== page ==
The Herald Online **Business**
THE Council for Scientific and Industrial Research (CSIR) is piloting a multi-billion-rand agri-business project that could encourage Eastern Cape farmers to grow hemp and flax for the textile industry.
The project is aimed at boosting economic activity. Hemp and flax are used for various purposes, including textiles and food.
“Growing and processing flax and hemp will provide a new industry that is viable and has the potential to be worth billions, if farmers get the required interventions in terms of government subsidies,” [CSIR fibres and textile manager Abisha Tembo] said.
Although hemp is illegal in South Africa as it is a member of the cannabis sativa family, various organisations, including the CSIR and the Agriculture Research Council, are lobbying government to change the legislation.
CSIR natural plant fibre centre manager Sunshine Blouw said: “The advantage of the two plants is that flax is grown in winter and hemp in summer. Farmers can grow both in different seasons without having to acquire different technologies for production and processing as both plants use the same technology.”
“In 2004, South Africa imported R100-million worth of flax and R75-million worth of hemp. It would not make business sense to import if you can buy locally.”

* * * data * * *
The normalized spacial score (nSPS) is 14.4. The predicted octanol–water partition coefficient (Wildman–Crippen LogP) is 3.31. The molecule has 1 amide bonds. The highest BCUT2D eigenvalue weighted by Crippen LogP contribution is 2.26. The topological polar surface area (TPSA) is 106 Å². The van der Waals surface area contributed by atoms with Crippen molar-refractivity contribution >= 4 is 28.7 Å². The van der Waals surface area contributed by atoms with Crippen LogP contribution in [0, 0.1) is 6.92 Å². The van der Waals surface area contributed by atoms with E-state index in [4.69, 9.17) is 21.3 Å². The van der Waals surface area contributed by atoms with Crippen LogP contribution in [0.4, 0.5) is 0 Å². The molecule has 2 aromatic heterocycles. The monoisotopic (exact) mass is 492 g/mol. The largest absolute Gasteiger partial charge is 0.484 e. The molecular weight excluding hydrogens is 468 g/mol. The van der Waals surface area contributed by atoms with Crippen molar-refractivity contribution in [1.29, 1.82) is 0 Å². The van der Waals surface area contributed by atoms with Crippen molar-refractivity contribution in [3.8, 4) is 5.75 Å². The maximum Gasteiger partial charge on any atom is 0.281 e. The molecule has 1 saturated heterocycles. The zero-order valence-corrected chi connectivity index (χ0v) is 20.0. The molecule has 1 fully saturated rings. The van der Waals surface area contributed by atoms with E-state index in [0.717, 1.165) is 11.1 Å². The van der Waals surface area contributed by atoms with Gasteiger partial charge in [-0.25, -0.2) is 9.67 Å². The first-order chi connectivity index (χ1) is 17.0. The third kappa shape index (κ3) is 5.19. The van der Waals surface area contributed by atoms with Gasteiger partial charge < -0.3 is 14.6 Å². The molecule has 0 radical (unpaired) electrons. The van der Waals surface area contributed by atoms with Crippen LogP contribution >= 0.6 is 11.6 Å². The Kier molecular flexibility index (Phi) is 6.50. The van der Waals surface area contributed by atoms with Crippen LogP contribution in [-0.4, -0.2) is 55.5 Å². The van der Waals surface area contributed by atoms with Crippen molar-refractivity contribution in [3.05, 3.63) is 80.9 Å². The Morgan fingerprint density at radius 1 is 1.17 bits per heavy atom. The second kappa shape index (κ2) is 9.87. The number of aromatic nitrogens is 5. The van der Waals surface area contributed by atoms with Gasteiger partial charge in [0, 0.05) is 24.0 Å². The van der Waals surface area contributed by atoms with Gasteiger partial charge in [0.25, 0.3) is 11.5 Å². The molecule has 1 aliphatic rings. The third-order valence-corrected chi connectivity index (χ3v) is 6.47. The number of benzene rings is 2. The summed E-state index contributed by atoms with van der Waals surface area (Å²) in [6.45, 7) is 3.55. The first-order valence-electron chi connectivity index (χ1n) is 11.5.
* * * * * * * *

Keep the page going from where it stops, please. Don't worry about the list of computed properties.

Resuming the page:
The United States and South Africa are still holding back their farmers from growing this lucrative crop, while the rest of the industrialized world is more than happy to supply us with their overpriced hemp exports. Hemp, of course, doesn’t look at all like consumer cannabis, is not at all smokable and could never get you high, but because it is in the same plant family as the one that does get you high, our government bans it. Even though hemp is not a drug, it is eradicated by our Drug Enforcement Administration and prohibited as a Schedule I drug.
Considering the myriad uses of hemp, not the least of which would help us end oil addiction and feed the hungry, it is not just ridiculous that non-drug hemp is prohibited; it’s a crime against humanity.